A 4-Step Process for Writing and Storytelling in Kindergarten

A simple, consistent approach can help teachers create a learning environment where young students are excited about literacy.

May 22, 2024
Wavebreakmedia / iStock

In my last article, I outlined my daily experience of creating a beneficial culture of story writing and storytelling in my wife’s kindergarten classroom. I have always set up storytelling cultures in my own classrooms, and I‘ve helped teachers do the same in theirs. When I speak to colleagues about the concept, they accept the many benefits but pose a valid question: How do you maintain a culture of writing and storytelling? 

That’s something I’ve been exploring recently as I continue to visit my wife’s class daily, and the students continue to write stories and enjoy telling them to their peers. Below, I have some tips about how to achieve this, based on what I find works for this age group.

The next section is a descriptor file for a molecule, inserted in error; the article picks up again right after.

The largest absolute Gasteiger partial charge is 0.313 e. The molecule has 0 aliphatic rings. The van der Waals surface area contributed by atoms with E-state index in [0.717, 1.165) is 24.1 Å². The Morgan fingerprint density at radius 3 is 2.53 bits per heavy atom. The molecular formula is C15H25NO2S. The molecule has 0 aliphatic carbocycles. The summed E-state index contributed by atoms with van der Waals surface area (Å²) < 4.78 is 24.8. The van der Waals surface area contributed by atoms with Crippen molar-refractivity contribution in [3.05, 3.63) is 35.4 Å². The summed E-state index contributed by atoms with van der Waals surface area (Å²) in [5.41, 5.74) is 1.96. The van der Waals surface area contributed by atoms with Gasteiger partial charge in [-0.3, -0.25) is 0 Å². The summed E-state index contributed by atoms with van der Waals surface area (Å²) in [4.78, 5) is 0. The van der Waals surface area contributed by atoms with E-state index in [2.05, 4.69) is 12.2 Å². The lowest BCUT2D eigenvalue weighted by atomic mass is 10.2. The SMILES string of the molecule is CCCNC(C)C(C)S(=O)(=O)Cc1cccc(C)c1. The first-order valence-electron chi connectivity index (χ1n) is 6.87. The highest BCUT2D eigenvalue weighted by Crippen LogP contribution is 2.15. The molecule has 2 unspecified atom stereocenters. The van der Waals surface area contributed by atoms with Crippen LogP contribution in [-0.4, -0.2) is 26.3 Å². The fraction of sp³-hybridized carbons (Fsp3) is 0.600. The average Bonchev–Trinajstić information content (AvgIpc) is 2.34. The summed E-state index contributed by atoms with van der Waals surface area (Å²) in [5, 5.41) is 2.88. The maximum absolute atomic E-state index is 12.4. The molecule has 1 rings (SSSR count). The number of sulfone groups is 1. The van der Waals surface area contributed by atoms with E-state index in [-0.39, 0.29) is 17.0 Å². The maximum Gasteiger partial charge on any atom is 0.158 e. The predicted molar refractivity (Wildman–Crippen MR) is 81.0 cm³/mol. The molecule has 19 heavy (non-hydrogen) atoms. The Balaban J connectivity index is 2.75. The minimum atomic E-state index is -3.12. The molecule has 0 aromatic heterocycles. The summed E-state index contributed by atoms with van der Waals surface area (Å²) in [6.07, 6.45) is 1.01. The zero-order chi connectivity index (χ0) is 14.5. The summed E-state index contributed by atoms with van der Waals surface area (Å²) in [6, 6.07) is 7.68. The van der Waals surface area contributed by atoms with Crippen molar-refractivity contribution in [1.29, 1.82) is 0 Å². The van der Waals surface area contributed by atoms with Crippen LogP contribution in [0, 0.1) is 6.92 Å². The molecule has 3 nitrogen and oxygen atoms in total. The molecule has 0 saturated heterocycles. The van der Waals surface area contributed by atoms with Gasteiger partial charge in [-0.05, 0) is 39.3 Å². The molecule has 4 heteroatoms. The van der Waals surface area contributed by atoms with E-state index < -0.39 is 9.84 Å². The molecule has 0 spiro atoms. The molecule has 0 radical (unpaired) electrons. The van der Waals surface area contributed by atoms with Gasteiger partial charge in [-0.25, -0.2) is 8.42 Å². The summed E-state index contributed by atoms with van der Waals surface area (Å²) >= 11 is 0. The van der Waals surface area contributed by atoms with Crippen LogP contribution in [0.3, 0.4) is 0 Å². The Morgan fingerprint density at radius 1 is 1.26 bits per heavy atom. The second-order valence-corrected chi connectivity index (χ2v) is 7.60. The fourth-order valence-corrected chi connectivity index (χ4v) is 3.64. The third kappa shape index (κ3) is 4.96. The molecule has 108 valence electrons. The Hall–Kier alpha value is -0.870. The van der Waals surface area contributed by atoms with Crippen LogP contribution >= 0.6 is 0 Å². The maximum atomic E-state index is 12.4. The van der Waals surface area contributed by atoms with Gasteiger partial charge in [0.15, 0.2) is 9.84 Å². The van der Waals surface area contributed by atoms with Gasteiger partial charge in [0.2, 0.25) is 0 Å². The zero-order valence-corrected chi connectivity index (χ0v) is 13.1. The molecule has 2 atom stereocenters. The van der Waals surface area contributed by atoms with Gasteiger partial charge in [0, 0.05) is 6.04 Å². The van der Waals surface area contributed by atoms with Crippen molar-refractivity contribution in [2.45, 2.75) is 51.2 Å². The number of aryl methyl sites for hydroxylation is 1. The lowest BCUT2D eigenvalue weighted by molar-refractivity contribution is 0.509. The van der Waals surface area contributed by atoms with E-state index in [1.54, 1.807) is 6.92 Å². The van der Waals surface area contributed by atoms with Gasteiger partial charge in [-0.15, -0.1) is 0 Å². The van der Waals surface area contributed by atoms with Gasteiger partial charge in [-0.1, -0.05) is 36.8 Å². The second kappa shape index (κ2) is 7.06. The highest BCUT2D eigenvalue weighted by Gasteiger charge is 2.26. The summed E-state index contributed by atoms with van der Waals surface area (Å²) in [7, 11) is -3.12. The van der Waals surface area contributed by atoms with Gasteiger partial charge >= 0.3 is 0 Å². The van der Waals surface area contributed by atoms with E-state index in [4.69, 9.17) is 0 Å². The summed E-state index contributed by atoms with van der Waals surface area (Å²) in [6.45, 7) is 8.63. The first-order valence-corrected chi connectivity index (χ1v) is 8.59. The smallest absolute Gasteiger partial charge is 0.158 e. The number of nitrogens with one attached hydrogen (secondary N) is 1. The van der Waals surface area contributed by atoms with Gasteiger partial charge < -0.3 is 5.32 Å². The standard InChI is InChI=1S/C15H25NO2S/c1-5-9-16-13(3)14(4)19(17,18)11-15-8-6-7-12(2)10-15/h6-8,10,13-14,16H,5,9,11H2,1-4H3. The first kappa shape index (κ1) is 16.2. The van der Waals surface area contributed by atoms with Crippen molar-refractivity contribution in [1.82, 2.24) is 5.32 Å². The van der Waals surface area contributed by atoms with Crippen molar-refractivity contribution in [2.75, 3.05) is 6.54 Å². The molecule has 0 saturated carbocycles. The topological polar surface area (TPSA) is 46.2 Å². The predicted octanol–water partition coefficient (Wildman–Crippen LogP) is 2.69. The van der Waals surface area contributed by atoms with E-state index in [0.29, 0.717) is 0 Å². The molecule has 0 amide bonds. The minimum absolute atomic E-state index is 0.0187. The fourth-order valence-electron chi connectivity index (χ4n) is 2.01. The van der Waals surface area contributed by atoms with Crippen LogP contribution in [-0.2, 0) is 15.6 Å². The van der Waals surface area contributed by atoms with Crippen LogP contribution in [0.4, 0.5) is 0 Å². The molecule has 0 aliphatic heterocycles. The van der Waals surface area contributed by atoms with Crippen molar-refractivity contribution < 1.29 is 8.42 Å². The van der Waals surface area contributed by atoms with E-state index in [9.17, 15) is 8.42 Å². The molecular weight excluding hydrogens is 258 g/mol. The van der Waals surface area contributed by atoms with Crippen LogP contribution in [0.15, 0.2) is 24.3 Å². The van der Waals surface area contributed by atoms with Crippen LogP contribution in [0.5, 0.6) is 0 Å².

How to Maintain the Motivation for Storytelling

In the beginning of establishing this culture, there are usually complaints that the storyteller is only picking their friends as performers. I allow this because it’s a highly motivating reason to write a story. To the students who complain, I say, write a story, be the storyteller, and pick your friends. This always works. In addition, I always make sure to find little ways to include the whole class in the read-aloud performance. For example, they can all be trees in a forest, flowers in a park, clouds in the sky, the rushing wind, etc.

The motivation remains high with storytelling because it presents a kinesthetic and engaging way to share a story. Not every student writes stories every day. My wife had other literary options and curriculum points to meet, but there was always an excess of stories being deposited in the Storytelling Basket and cheers when we announced it was storytelling time. Here’s a four-part approach to implementing ongoing procedures that can help teachers maintain the culture and practice.

Step 1: Sort out the Basics, Build kids’ Stamina and Patience